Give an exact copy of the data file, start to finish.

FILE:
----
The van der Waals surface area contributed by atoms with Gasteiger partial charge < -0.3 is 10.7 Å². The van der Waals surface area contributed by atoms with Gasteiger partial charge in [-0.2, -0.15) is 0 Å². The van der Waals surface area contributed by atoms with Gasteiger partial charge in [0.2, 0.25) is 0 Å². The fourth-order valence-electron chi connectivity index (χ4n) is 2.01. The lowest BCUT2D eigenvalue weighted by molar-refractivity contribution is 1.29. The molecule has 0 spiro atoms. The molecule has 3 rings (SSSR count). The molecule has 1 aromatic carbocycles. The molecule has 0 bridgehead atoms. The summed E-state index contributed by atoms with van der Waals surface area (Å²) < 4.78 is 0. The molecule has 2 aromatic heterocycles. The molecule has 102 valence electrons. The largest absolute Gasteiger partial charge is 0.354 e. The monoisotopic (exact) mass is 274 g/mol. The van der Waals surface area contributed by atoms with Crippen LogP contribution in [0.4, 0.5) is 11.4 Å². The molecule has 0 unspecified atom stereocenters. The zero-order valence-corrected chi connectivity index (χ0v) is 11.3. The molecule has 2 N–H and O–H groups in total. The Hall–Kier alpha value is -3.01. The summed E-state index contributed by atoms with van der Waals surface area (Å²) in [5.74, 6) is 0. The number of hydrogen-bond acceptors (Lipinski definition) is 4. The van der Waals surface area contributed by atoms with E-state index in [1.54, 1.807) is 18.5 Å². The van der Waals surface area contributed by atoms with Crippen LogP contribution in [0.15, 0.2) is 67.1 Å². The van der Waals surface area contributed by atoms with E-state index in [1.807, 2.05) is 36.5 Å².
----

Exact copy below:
The van der Waals surface area contributed by atoms with Gasteiger partial charge < -0.3 is 10.7 Å². The van der Waals surface area contributed by atoms with Gasteiger partial charge in [-0.2, -0.15) is 0 Å². The van der Waals surface area contributed by atoms with Gasteiger partial charge in [0.2, 0.25) is 0 Å². The fourth-order valence-electron chi connectivity index (χ4n) is 2.01. The lowest BCUT2D eigenvalue weighted by molar-refractivity contribution is 1.29. The molecule has 0 spiro atoms. The molecule has 3 rings (SSSR count). The molecule has 1 aromatic carbocycles. The molecule has 0 bridgehead atoms. The summed E-state index contributed by atoms with van der Waals surface area (Å²) < 4.78 is 0. The molecule has 2 aromatic heterocycles. The molecule has 102 valence electrons. The largest absolute Gasteiger partial charge is 0.354 e. The monoisotopic (exact) mass is 274 g/mol. The van der Waals surface area contributed by atoms with Crippen LogP contribution in [0.4, 0.5) is 11.4 Å². The molecule has 0 unspecified atom stereocenters. The zero-order valence-corrected chi connectivity index (χ0v) is 11.3. The molecule has 2 N–H and O–H groups in total. The Hall–Kier alpha value is -3.01. The summed E-state index contributed by atoms with van der Waals surface area (Å²) in [5.74, 6) is 0. The number of hydrogen-bond acceptors (Lipinski definition) is 4. The van der Waals surface area contributed by atoms with E-state index in [1.54, 1.807) is 18.5 Å². The van der Waals surface area contributed by atoms with Crippen LogP contribution in [0.15, 0.2) is 67.1 Å². The van der Waals surface area contributed by atoms with E-state index in [1.807, 2.05) is 36.5 Å².